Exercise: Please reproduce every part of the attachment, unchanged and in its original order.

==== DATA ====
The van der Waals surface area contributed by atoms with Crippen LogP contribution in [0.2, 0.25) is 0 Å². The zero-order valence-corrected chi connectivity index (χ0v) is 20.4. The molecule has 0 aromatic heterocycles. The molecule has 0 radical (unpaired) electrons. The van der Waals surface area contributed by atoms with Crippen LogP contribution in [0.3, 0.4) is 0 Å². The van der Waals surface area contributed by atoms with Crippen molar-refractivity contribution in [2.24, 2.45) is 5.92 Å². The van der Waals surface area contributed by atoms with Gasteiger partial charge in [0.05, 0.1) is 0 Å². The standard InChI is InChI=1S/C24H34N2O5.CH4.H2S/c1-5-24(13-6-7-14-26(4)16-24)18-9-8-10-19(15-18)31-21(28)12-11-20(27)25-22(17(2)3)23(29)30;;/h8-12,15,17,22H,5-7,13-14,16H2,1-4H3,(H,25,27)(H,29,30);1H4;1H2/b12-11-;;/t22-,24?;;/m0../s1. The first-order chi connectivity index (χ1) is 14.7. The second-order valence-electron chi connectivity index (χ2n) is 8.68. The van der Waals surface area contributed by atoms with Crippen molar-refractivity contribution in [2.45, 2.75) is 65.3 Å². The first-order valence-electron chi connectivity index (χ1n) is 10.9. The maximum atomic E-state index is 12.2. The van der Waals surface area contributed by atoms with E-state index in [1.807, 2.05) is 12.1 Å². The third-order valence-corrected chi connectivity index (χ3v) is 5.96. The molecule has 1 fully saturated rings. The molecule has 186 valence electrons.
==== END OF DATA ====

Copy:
The van der Waals surface area contributed by atoms with Crippen LogP contribution in [0.2, 0.25) is 0 Å². The zero-order valence-corrected chi connectivity index (χ0v) is 20.4. The molecule has 0 aromatic heterocycles. The molecule has 0 radical (unpaired) electrons. The van der Waals surface area contributed by atoms with Crippen LogP contribution in [0.3, 0.4) is 0 Å². The van der Waals surface area contributed by atoms with Crippen molar-refractivity contribution in [2.24, 2.45) is 5.92 Å². The van der Waals surface area contributed by atoms with Gasteiger partial charge in [0.05, 0.1) is 0 Å². The standard InChI is InChI=1S/C24H34N2O5.CH4.H2S/c1-5-24(13-6-7-14-26(4)16-24)18-9-8-10-19(15-18)31-21(28)12-11-20(27)25-22(17(2)3)23(29)30;;/h8-12,15,17,22H,5-7,13-14,16H2,1-4H3,(H,25,27)(H,29,30);1H4;1H2/b12-11-;;/t22-,24?;;/m0../s1. The first-order chi connectivity index (χ1) is 14.7. The second-order valence-electron chi connectivity index (χ2n) is 8.68. The van der Waals surface area contributed by atoms with Crippen molar-refractivity contribution in [2.45, 2.75) is 65.3 Å². The first-order valence-electron chi connectivity index (χ1n) is 10.9. The maximum atomic E-state index is 12.2. The van der Waals surface area contributed by atoms with E-state index in [1.807, 2.05) is 12.1 Å². The third-order valence-corrected chi connectivity index (χ3v) is 5.96. The molecule has 1 fully saturated rings. The molecule has 186 valence electrons.